Political and legislative action needs to be taken to reduce the impact of environmental factors on reproductive health, according to the European Society of Human Reproduction and Embryology (ESHRE), which has published eight recommendations.
These include a call for a Europe-wide digital platform to collect data monitoring of environmental impacts on reproductive health, and on the European Union to update rapidly relevant chemical regulations to minimise exposures to harmful substances and go further with climate change mitigation effects.
ESHRE executive committee member and Belgian infertility expert Professor Willem Ombelet said: 'The EU has been proactive in limiting exposure to environmental factors such as toxic chemicals and pollution. But more measures are needed to address the alarming impact on male and female fertility'.
The recommendations assert that there is a 'well-established link between widespread infertility and environmental factors' and recommends the public are made aware of the risk of environmental exposure to certain chemicals on reproductive health. Efforts must be made to ensure that the potential life-long risks of exposure are considered from the pre-conception stage, it states.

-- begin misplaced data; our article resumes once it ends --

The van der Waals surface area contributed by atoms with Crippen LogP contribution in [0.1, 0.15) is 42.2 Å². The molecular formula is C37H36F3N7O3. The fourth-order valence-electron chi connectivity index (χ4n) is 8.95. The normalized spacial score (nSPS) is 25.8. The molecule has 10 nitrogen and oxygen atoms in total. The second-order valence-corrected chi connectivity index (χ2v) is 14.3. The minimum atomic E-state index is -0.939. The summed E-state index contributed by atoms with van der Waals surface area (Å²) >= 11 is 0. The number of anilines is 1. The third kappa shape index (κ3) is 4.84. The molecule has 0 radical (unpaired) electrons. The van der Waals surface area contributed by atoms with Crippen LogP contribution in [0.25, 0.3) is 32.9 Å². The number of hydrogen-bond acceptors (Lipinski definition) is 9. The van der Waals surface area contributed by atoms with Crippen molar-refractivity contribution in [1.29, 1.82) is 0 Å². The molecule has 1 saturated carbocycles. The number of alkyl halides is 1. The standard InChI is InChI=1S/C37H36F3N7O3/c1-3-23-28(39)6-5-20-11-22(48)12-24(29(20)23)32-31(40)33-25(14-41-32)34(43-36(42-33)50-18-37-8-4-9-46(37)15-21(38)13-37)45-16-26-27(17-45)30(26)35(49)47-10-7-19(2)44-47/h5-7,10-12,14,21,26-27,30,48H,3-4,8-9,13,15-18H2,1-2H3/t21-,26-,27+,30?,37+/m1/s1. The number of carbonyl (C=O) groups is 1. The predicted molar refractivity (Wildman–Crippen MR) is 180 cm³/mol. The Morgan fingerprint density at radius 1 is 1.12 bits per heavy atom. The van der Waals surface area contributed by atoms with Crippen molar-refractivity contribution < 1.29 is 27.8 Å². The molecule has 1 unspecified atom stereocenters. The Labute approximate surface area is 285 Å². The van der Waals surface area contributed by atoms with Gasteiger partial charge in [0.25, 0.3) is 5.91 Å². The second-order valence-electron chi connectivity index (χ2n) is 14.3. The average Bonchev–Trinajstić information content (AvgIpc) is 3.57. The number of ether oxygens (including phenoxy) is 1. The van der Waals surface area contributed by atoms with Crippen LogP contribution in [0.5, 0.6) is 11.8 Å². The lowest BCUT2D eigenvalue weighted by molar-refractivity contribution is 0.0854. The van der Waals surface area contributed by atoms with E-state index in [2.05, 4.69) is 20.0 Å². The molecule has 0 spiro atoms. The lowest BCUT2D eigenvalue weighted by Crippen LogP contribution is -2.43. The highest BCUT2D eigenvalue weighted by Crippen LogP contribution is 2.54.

Professor Ombelet went on: 'Current and future generations must be protected through tougher action. Prevention strategies are needed even before people consider starting families. Members of the public also need to know the risks they face from the environments in which they live and work. They can develop awareness if this data is made widely available.'
As well as calling for political and legislative action, the recommendations also call on the pharmaceutical and industrial chemical sectors to test for harm on gametes and fertility, as standard, before chemicals are introduced into the European market. It argued current testing standards that focused on determining safety in pregnancy were 'not sensitive enough to identify the effects on fertility and gametes.'
Recommendations were published after a seminar, 'The Impact of the Environment on Human Fertility and Reproductive Health' was held by the Society on 11 and 12 May 2023. It included a focus on the impact of chemicals and endocrine disruptors on fertility and human development.
The Society has promised further factsheets summarising key findings, as well as a paper, to help disseminate knowledge to a wider audience in future.
By Emma Lamb and Hannah Flynn for Bio News